Widespread testing for coronavirus will be crucial to having college sports in the fall—especially contact sports such as football and basketball, the NCAA’s chief medical officer said Friday.
Dr. Brian Hainline expressed cautious optimism that college sports could be played during the fall semester as long as leaders take a methodical approach.
“It’s not going to be risk-free, that’s for sure,” Hainline said in an interview with The Associated Press. “If this is rolled out in stages and reasonably, we’re really paying attention to proper surveillance and we get the tests available, I think we can have fall sports. My concern is if we just rush into this too quickly because of this almost sense of desperation, that we just have to get going.”
The NCAA also released guidelines from its COVID-19 Advisory Panel for getting teams up and running on campuses. The guidelines start with students back at school, which has become a familiar refrain among college sports leaders in recent weeks.
The NCAA’s recommendations incorporate a recent three-phase plan from the White House for restarting the economy that account for regional differences in the fight against COVID-19 and certain benchmarks being reached.
“Once COVID-19 infection rates diminish for at least 2 weeks, resocialization of society and sport may be possible,” the NCAA guidance states. The NCAA is also recommending a three-phase plan, with practice facilities reopening in phase three.
Hainline participated in a call earlier this week with medical officers of professional sports leagues and Dr. Deborah Birx, the White House coronavirus response coordinator.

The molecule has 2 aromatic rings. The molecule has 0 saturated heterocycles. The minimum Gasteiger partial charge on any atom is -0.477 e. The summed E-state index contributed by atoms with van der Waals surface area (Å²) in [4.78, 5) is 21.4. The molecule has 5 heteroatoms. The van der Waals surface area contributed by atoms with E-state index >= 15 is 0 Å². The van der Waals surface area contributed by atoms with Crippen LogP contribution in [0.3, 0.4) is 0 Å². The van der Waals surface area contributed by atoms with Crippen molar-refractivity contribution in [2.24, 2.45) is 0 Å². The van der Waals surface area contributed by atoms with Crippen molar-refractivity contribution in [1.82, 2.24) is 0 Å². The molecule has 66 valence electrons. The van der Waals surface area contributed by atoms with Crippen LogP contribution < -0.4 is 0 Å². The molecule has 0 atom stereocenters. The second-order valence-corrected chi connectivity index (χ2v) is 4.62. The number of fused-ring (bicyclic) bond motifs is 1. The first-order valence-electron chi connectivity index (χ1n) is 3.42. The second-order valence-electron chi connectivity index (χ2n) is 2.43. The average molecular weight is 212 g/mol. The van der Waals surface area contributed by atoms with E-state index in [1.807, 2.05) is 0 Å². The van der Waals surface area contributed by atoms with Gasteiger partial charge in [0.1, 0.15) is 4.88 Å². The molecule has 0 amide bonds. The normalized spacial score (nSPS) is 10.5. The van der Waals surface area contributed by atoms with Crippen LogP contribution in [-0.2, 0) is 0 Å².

“What we really discussed in some detail was: What is it going to take to get sport back? And I will tell you that 80% of the conversation centered around testing,” Hainline said. “And more specifically, what happens in contact sports like basketball or football, when one of the players tests positive. Does that mean quarantine? Does that mean we do very regular testing?
“And I think that’s the granular type of detail that we still don’t have universal agreement for two reasons: One is we don’t have all of the ready-made, point-of-care tests. And number two, the serology tests that are out there to date, they just aren’t reliable.”
The priority is to be able to test athletes, coaches and support staff so competition can begin, Hainline said.
Determining whether games can be played in front of fans is a lower priority.
“I think realistically having a football game with 90,000 fans, that would take a remarkable turnaround in a short period of time,” Hainline said.
He said it would take massive immunity, a breakthrough in treatment of the virus or the ability to rapidly and efficiently test people as they enter stadiums.
Hainline also consults the U.S. Tennis Association, which runs the U.S. Open in New York. That event draws hundreds of thousands to the Billie Jean King Tennis Center over two weeks. As of now, the U.S. Open is still scheduled to be held Aug. 24-Sept. 13.
“Having a full-fledged event with a full stadium right now, that’s just not what people are talking it,” Hainline said. “It’s getting the sports going.”